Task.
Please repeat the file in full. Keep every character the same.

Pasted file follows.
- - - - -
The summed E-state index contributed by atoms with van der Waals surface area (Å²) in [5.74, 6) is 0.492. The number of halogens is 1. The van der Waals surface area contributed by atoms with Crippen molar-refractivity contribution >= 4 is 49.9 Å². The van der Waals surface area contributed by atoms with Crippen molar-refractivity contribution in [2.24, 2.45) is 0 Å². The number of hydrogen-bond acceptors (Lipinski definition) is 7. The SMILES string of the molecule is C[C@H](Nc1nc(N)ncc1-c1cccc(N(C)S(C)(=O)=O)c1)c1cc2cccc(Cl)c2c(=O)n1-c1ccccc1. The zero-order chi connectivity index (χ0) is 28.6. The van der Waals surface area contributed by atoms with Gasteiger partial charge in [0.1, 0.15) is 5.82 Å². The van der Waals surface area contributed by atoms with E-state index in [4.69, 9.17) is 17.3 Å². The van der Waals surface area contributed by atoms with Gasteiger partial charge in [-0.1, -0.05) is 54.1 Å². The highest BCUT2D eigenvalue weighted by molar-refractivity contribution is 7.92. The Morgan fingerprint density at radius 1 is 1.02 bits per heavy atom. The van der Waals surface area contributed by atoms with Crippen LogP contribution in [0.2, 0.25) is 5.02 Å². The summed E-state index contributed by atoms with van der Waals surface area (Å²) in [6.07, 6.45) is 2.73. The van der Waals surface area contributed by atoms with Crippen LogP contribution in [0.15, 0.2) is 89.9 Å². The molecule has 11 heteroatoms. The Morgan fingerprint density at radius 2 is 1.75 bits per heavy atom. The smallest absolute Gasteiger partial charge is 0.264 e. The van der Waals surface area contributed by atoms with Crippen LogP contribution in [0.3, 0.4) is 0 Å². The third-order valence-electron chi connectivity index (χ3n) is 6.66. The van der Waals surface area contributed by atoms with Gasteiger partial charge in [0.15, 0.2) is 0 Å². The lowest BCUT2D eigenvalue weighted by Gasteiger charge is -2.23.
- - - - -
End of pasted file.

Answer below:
The summed E-state index contributed by atoms with van der Waals surface area (Å²) in [5.74, 6) is 0.492. The number of halogens is 1. The van der Waals surface area contributed by atoms with Crippen molar-refractivity contribution >= 4 is 49.9 Å². The van der Waals surface area contributed by atoms with Crippen molar-refractivity contribution in [2.24, 2.45) is 0 Å². The number of hydrogen-bond acceptors (Lipinski definition) is 7. The SMILES string of the molecule is C[C@H](Nc1nc(N)ncc1-c1cccc(N(C)S(C)(=O)=O)c1)c1cc2cccc(Cl)c2c(=O)n1-c1ccccc1. The zero-order chi connectivity index (χ0) is 28.6. The van der Waals surface area contributed by atoms with Gasteiger partial charge in [0.1, 0.15) is 5.82 Å². The van der Waals surface area contributed by atoms with E-state index in [4.69, 9.17) is 17.3 Å². The van der Waals surface area contributed by atoms with Gasteiger partial charge in [-0.1, -0.05) is 54.1 Å². The highest BCUT2D eigenvalue weighted by molar-refractivity contribution is 7.92. The Morgan fingerprint density at radius 1 is 1.02 bits per heavy atom. The van der Waals surface area contributed by atoms with Crippen LogP contribution in [0.2, 0.25) is 5.02 Å². The summed E-state index contributed by atoms with van der Waals surface area (Å²) in [6.07, 6.45) is 2.73. The van der Waals surface area contributed by atoms with Crippen LogP contribution in [0.15, 0.2) is 89.9 Å². The molecule has 11 heteroatoms. The Morgan fingerprint density at radius 2 is 1.75 bits per heavy atom. The smallest absolute Gasteiger partial charge is 0.264 e. The van der Waals surface area contributed by atoms with Crippen LogP contribution in [0.3, 0.4) is 0 Å². The third-order valence-electron chi connectivity index (χ3n) is 6.66. The van der Waals surface area contributed by atoms with Gasteiger partial charge in [0.15, 0.2) is 0 Å². The lowest BCUT2D eigenvalue weighted by Gasteiger charge is -2.23.